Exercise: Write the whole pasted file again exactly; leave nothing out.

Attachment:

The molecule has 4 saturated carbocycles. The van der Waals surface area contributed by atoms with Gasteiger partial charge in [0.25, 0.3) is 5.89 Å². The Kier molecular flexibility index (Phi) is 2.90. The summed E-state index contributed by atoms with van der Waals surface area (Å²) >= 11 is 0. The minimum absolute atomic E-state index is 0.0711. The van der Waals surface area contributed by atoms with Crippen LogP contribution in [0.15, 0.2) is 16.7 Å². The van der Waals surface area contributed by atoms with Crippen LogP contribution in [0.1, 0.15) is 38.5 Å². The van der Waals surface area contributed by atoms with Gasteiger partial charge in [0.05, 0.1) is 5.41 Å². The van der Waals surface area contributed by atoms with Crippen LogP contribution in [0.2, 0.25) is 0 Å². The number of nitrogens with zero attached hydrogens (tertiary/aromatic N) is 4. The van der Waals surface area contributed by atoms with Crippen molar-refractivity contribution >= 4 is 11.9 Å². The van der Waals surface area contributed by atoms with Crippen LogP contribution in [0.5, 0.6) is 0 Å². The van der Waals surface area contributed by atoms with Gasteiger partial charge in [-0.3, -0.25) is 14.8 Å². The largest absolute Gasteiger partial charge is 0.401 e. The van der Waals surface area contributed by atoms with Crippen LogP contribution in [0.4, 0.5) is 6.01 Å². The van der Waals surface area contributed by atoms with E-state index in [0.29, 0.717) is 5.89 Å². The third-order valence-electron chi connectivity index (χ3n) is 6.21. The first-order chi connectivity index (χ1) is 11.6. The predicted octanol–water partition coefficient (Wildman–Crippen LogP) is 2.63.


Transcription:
The molecule has 4 saturated carbocycles. The van der Waals surface area contributed by atoms with Gasteiger partial charge in [0.25, 0.3) is 5.89 Å². The Kier molecular flexibility index (Phi) is 2.90. The summed E-state index contributed by atoms with van der Waals surface area (Å²) >= 11 is 0. The minimum absolute atomic E-state index is 0.0711. The van der Waals surface area contributed by atoms with Crippen LogP contribution in [0.15, 0.2) is 16.7 Å². The van der Waals surface area contributed by atoms with Crippen LogP contribution in [0.1, 0.15) is 38.5 Å². The van der Waals surface area contributed by atoms with Gasteiger partial charge in [0.05, 0.1) is 5.41 Å². The van der Waals surface area contributed by atoms with Crippen LogP contribution in [0.2, 0.25) is 0 Å². The number of nitrogens with zero attached hydrogens (tertiary/aromatic N) is 4. The van der Waals surface area contributed by atoms with Crippen molar-refractivity contribution >= 4 is 11.9 Å². The van der Waals surface area contributed by atoms with Crippen LogP contribution in [0.5, 0.6) is 0 Å². The van der Waals surface area contributed by atoms with Gasteiger partial charge in [-0.3, -0.25) is 14.8 Å². The largest absolute Gasteiger partial charge is 0.401 e. The van der Waals surface area contributed by atoms with Crippen LogP contribution in [0.4, 0.5) is 6.01 Å². The van der Waals surface area contributed by atoms with E-state index in [0.29, 0.717) is 5.89 Å². The third-order valence-electron chi connectivity index (χ3n) is 6.21. The first-order chi connectivity index (χ1) is 11.6. The predicted octanol–water partition coefficient (Wildman–Crippen LogP) is 2.63.